Food

Will insects become an integral part of our diet again?

Tribal communities in 10 Indian states consume 303 insect species

 
By Meenakshi Sushma
Last Updated: Saturday 12 October 2019
Edible insects offer a lot of potential in countries like India, which are already farming bees, silk moth larvae and lacquer-scale insects. Photo: Getty Images


Source: Diversity of Edible Insects and Practices of Entomophagy in India, 2014

The idea of actually eating insects may sound disgusting, yet, edible insects, which have been a part of several traditional communities the world over, are now in the limelight for their ability to curb greenhouse gas (GHG) emissions.

The United Nations (UN), in its special report on climate change and land, released in August 2019, said insects are an environment-friendly substitute to meat. At the same time, the Food and Agriculture Organization (FAO) said insects will play a significant role in providing food security for the ever-increasing population that is slated to reach 9 billion in the next three decades.

“Insects are part of the food choice of about 2 billion people. They are also part of the natural feed of chickens, fish and pigs,” says Paul Vantomme, a senior FAO offcial and one of the authors of the 2013 FAO report “Edible insects: Future prospects for food and feed security”. Over 1,900 different insect species are eaten world over.

In India, as many as 303 insect species are consumed by tribal communities in 10 states. Khajuri poka or date palm worm is a delicacy in Odisha’s Rayagada district, inhabited by Khond and Sora tribes.

“Around March every year, we harvest the larvae of this mouth-watering insect, which is found in the roots of the date tree,” said Santosh Kumar Negi, a Rayagada resident. He added that they sauté the larvae and eat it with rice.

The community also consumes red ant eggs called kaionda, which is mixed with ragi powder and eaten along with rice. In Nagaland, woodworm, locally called lipa, is harvested from oak trees.

“We collect them when we go to our jhum fields,” says Seno Tsushah, a resident of Chizami village in Nagaland’s Phek district.

EDIBLE INSECT is being promoted for three major reasons: environmental benefits, nutritional value and livelihood opportunities. Edible insects have a high feed conversion efficiency (the quantity of feed required to increase the weight of a livestock by a kg) because they are cold-blooded.

On an average, insects can convert 2 kg of feed into 1 kg of insect mass, whereas cattle require 8 kg of feed for 1 kg of body weight gain, according to FAO. Insect farming is also resource efficient.

“A gramme (g) of beef protein requires about 14 times more land and five times as much water to produce compared with a gramme of mealworm protein,” stated the UN report.

The production of GHGs by most insects is lower than that of conventional livestock. For example, pigs produce 10 to 100 times more GHG per kg of weight than mealworms.

The nutrition obtained from insect and beef is also comparable — cricket contains 205 g of protein and 68 g of fat per kg, while ground beef contains about 256 g of protein and a worrying 187 g of fat per kg.

Crickets are also rich in calcium, termites in iron, and the silkworm moth larvae can provide daily copper and riboflavin requirements. Some studies also claim that bees boost the libido.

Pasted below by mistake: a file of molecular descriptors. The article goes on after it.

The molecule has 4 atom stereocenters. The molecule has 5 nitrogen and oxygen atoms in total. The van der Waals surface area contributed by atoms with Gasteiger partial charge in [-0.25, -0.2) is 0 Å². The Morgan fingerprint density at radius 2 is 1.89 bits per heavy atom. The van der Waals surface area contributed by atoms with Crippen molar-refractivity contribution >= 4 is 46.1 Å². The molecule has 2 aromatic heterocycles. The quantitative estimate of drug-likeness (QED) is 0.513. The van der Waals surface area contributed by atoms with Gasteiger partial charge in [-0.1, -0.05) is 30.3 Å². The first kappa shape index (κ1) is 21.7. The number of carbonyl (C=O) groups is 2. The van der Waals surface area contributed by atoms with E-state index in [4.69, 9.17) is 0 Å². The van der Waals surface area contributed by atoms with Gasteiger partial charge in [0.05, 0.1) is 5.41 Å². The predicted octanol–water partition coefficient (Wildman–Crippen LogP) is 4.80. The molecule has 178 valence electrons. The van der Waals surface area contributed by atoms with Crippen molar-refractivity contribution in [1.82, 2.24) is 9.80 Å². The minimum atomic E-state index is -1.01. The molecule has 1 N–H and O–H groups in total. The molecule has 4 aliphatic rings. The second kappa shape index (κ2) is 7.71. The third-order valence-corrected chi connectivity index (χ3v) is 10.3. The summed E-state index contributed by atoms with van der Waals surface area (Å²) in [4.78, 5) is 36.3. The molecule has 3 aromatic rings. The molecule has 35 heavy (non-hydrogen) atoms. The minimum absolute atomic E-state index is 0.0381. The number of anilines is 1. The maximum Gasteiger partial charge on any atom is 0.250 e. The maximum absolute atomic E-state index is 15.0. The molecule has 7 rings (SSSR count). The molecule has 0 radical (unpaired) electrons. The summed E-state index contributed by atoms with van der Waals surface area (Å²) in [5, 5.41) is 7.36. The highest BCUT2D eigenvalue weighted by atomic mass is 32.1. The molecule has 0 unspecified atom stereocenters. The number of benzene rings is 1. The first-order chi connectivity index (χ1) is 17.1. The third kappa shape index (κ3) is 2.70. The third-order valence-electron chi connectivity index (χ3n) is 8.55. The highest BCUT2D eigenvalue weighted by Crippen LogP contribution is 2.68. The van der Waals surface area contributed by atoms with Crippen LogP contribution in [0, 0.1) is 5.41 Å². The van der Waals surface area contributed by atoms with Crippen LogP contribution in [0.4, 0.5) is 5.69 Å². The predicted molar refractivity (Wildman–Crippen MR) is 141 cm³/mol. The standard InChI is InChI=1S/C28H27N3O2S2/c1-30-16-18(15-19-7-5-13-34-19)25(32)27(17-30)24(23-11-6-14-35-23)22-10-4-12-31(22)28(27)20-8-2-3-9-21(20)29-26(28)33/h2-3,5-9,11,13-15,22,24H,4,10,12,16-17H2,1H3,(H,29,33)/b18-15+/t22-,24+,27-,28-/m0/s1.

“Most insects possess significant levels of unsaturated fats and omega 3 fats, which are in less quantity in plant-based foods. Also, plants that have been genetically engineered for high-volum production will always be more vulnerable to attacks making them less reliable than insects, which are not susceptible to such threats,” said David Gracer, president of Small Stock Food Strategies, a US-based company that raises funds and develops infrastructure around entomophagy.

He added that insect gathering and rearing can offer important livelihood to the poor. “Urban agriculture is a wonderfully efficient method of producing insect protein, and industrial-scale insect farming in cities is a very feasible concept, whereas plant crop production in cities is difficult,” he said.

Sources: Entomophagy: a step towards food security, 2017, 
A Review on the Fascinating World of Insect Resources: Reason for Thoughts, 2010, and living-farms.org

Commercial exploitation of edible insects is on the rise. “More and more start-ups are engaging in the industry. Some of them are attracting large sums of money, which shows that investors are becoming aware of the business opportunities,” said A van Huis, professor of tropical entomology at Wageningen University in the Netherlands, and author of a 2019 paper titled Insects as food and feed, a new emerging agricultural sector: a review.

Financial consultancy firm Global Market Insights says the edible insect market was worth US $33 million in 2015 and would grow at a compound annual growth rate 40 per cent. As per the Persistence Market Research, by 2024, the market will be worth over US $700 million. Edible insects offer a lot of potential in countries like India, which are already farming bees, silk moth larvae and lacquer-scale insects.

“The opportunity lies in farming insects on vegetable and fruit waste to produce insect powder,” says Vantomme. The challenge, however, is to change the perspective of the people towards insects, a shift that is already underway. A recent study by industry group Agricultural Biotechnology Council found a third of Britons think they will be eating insects by 2029.

“Thirty years ago, eating raw fish in Europe (such as sushi) was considered disgusting. Food habits evolve over time, but of course, awareness and information campaigns will be needed to convince people that eating insects is good for their health and for the Earth as well,” said Vantomme.

This article was part of Down To Earth's print edition dated October 1-15, 2019

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